This past week I’ve been teaching both EMBA and MBA courses. In both settings, the communication-as-constitutive-of-organizations (CCO) perspective (Ashcraft, Kuhn, and Cooren, 2009; Putnam and Nicotera, 2008) took a hold of my arguments. I’ve been trying to get the point across that an emphasis on organizational communication highlights the relations among actors rather than the attributes of the later. (Though these relations need not be communications to begin with.) In terms of organizational charts, for example, the boundaries of boxes are getting more and more blurry only to reveal the idiosyncracies of lines. If it feels a little bit like talking about networks to you, read on.
I was thinking of a good example to make my students see the importance of space and time in organizational communication, because as ephemeral as communication may be, that’s where and when it takes place. Being a die-hard fan of Friends, I immediately thought of the episode where Rachel smokes. Don’t get me wrong, I don’t want to indulge smoking. Indeed, Rachel is a non-smoker, but she gets squeezed out of each and every important decision that her boss and colleague make during their cigarette breaks. That’s when Rachel starts smoking for the benefit of her job, of course. The importance of space and time is portrait so decisively that I had to find the scene on YouTube. See for yourself.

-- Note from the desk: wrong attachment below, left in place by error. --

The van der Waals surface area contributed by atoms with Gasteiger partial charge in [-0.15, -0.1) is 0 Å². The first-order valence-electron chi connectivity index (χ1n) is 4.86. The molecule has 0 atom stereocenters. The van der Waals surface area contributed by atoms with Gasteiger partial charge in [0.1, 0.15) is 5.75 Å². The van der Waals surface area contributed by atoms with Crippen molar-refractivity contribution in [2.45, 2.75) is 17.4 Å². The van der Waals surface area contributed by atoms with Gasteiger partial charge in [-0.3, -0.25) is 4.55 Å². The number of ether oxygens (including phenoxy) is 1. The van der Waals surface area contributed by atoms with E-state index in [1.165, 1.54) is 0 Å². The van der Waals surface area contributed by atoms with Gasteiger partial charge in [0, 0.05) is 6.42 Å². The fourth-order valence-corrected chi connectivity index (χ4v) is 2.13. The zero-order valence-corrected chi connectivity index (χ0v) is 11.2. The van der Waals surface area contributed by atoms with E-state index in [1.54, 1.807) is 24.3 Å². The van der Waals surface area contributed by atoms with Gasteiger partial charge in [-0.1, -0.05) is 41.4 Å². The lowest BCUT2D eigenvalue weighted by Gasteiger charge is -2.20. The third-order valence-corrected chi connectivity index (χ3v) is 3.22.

There are many, many other example of the importance of space and time in organizational communication. My dad used to be a chef and cook for some pretty important people in politics (among them Adenauer, that’s right, that Adenauer). He would say that the most important decisions were made over a good dinner. Nowadays we may add other sites such as golf courses or smokers lounges, though the occasional cigarette break is certainly dying out. And now you’re one step closer to think about time and space in organizational communication any time you wander the halls of your own office building. Gotcha!
- Ashcraft, K. L., Kuhn, T. R., and Cooren, F. (2009). Constitutional Amendments: ”Materializing” Organizational Communication. Academy of Management Annals, 3(1):1–64.
- Putnam, L. L. and Nicotera, A. M. (2008). Building Theories of Organization: The Constitutive Role of Communication. Routledge, New York.